Ooh. Be careful with this: "public right of way" is generally used in reference to roads and highways. Given the typical Chicago politician/police officer/Cook County Sheriff's views on this subject, I would be afraid of becoming a test case.

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i think a lot of people are forgetting about Section 65 c :

 

[c] A licensee shall not be in violation of this Section while he or she is traveling along a public right of way that touches or crosses any of the premises under subsection (a), (a-5), or (a-10) of this Section if the concealed firearm is carried on his or her person in accordance with the provisions of this Act or is being transported in a vehicle by the licensee in accordance with all other applicable provisions of law.

 

Almost all of the Lakefront Park consists of public right of way. I think that as long as you are walking along, and not entering into a building you are legal.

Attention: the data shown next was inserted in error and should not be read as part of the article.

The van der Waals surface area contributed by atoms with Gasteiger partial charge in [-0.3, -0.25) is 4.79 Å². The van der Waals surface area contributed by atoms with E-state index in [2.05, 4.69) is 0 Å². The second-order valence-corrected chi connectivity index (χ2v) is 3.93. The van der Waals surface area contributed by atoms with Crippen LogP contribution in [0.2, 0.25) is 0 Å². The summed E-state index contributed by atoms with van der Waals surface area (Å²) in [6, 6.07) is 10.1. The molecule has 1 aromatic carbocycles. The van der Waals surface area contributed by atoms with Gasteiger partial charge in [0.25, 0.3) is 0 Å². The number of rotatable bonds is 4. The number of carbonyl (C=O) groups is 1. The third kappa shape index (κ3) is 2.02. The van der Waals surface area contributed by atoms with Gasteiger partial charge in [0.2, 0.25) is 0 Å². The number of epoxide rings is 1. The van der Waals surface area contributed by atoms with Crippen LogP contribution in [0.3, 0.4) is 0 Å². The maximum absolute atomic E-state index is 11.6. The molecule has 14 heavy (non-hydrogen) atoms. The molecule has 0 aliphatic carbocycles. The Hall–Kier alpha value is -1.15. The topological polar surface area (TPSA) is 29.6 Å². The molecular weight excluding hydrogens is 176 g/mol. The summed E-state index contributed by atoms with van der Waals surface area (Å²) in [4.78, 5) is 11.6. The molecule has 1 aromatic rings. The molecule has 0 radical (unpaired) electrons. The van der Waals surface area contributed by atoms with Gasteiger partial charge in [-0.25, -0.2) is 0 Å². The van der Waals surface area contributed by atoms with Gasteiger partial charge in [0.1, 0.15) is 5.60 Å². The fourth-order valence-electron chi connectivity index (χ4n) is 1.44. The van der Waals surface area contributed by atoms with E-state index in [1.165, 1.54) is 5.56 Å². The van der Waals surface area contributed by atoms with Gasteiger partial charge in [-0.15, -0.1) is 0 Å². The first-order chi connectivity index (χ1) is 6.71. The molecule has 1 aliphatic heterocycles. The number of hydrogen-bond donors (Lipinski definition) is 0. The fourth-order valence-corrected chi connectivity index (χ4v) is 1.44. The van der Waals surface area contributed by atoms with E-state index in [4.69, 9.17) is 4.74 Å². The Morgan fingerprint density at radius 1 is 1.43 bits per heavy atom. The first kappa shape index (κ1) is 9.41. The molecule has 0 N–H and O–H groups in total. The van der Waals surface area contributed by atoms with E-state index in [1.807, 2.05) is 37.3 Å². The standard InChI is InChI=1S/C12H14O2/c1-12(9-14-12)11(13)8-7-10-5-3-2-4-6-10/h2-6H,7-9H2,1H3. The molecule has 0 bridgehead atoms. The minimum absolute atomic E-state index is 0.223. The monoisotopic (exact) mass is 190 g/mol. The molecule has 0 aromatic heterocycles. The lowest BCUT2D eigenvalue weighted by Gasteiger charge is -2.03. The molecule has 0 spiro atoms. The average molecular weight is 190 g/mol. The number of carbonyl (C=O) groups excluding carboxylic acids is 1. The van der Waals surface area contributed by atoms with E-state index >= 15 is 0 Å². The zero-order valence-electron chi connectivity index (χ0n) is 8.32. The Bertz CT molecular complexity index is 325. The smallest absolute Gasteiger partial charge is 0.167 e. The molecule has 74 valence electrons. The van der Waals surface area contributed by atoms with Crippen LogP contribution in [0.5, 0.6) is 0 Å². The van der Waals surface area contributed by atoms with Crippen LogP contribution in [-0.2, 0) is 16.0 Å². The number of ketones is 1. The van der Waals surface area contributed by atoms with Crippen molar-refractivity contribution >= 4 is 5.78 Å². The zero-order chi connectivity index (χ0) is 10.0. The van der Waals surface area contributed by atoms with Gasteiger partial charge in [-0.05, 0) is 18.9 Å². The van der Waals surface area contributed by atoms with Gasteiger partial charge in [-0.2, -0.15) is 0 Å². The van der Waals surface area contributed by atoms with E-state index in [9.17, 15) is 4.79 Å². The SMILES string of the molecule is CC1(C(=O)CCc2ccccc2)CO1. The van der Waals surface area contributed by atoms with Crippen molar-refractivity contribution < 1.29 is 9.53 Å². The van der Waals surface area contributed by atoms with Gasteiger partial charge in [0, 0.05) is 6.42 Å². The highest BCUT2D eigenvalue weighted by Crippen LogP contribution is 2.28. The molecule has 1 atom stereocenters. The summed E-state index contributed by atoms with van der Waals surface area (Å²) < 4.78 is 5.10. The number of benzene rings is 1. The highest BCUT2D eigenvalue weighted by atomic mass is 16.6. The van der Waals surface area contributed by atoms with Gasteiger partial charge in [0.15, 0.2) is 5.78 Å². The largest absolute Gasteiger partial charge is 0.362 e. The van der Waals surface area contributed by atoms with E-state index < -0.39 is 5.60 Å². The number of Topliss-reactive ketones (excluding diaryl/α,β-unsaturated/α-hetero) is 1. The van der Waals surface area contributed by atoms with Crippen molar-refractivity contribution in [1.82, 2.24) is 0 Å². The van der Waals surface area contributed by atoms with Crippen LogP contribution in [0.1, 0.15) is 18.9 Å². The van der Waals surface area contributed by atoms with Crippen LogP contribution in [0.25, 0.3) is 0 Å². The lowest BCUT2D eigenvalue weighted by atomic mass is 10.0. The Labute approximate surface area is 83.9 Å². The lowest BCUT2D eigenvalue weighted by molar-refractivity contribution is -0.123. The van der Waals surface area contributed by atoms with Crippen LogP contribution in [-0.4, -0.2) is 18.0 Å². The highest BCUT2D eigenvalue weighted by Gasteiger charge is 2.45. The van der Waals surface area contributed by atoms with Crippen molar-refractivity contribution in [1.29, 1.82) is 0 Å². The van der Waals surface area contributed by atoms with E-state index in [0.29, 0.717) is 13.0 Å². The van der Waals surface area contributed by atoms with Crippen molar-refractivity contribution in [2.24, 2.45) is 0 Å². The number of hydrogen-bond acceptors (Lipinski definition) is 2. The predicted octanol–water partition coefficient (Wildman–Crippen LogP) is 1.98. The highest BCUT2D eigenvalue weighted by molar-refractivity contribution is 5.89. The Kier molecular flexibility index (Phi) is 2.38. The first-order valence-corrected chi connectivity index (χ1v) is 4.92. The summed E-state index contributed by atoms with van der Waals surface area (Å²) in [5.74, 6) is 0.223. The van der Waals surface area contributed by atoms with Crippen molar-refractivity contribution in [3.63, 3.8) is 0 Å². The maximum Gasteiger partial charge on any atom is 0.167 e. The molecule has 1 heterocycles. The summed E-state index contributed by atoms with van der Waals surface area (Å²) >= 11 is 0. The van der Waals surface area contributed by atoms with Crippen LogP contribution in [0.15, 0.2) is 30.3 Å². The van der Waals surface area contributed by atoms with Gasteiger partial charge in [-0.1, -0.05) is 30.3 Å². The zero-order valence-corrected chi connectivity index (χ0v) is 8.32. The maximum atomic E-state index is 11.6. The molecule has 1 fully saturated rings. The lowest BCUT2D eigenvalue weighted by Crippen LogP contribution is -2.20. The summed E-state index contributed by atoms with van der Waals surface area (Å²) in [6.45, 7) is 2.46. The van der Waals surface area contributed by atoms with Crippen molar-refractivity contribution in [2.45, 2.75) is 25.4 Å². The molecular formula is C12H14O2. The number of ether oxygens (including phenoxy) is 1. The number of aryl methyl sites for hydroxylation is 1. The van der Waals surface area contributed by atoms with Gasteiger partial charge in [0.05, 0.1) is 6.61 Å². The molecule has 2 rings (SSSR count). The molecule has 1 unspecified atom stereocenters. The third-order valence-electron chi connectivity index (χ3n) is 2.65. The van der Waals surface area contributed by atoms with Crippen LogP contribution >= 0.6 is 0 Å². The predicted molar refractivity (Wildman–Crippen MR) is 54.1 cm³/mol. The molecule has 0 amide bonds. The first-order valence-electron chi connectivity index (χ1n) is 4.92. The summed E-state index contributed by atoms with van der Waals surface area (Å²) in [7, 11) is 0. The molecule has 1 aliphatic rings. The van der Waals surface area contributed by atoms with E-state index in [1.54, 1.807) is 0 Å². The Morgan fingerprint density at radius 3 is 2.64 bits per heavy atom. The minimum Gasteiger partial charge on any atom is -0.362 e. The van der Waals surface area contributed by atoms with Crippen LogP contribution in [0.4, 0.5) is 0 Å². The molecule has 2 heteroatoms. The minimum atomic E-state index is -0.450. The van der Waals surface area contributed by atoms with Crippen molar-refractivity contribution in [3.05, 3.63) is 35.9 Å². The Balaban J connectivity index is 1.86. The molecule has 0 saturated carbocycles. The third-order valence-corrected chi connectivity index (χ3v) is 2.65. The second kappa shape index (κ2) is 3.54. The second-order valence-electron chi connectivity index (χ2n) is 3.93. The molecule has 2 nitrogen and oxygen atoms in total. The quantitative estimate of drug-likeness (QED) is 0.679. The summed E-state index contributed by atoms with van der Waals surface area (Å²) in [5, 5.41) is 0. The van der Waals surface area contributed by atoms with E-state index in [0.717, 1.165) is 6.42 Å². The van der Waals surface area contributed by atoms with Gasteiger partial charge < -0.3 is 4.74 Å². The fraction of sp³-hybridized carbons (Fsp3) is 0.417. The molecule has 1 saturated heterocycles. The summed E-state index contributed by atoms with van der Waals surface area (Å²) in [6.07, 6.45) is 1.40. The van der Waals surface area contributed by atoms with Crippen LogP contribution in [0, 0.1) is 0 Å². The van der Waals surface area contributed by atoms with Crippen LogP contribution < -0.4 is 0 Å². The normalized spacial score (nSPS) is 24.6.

Ooh. Be careful with this: "public right of way" is generally used in reference to roads and highways. Given the typical Chicago politician/police officer/Cook County Sheriff's views on this subject, I would be afraid of becoming a test case.

 

This ^

 

The lakefront park system consists of a series of city parks (one of the 23 categories of prohibited places) that are joined. The beachfront access is part of the parks, as are the pedestrian paths and bikeways. While there are streets that pass through the parks at various points, and there are driveways that lead to and from parking areas, there are no public rights of way IN the parks. As a practical example look at the "Park Closes at..." signs, which indicate that public presence is prohibited between certain hours. Not possible on a public right of way.

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i think a lot of people are forgetting about Section 65 c :

 

[c] A licensee shall not be in violation of this Section while he or she is traveling along a public right of way that touches or crosses any of the premises under subsection (a), (a-5), or (a-10) of this Section if the concealed firearm is carried on his or her person in accordance with the provisions of this Act or is being transported in a vehicle by the licensee in accordance with all other applicable provisions of law.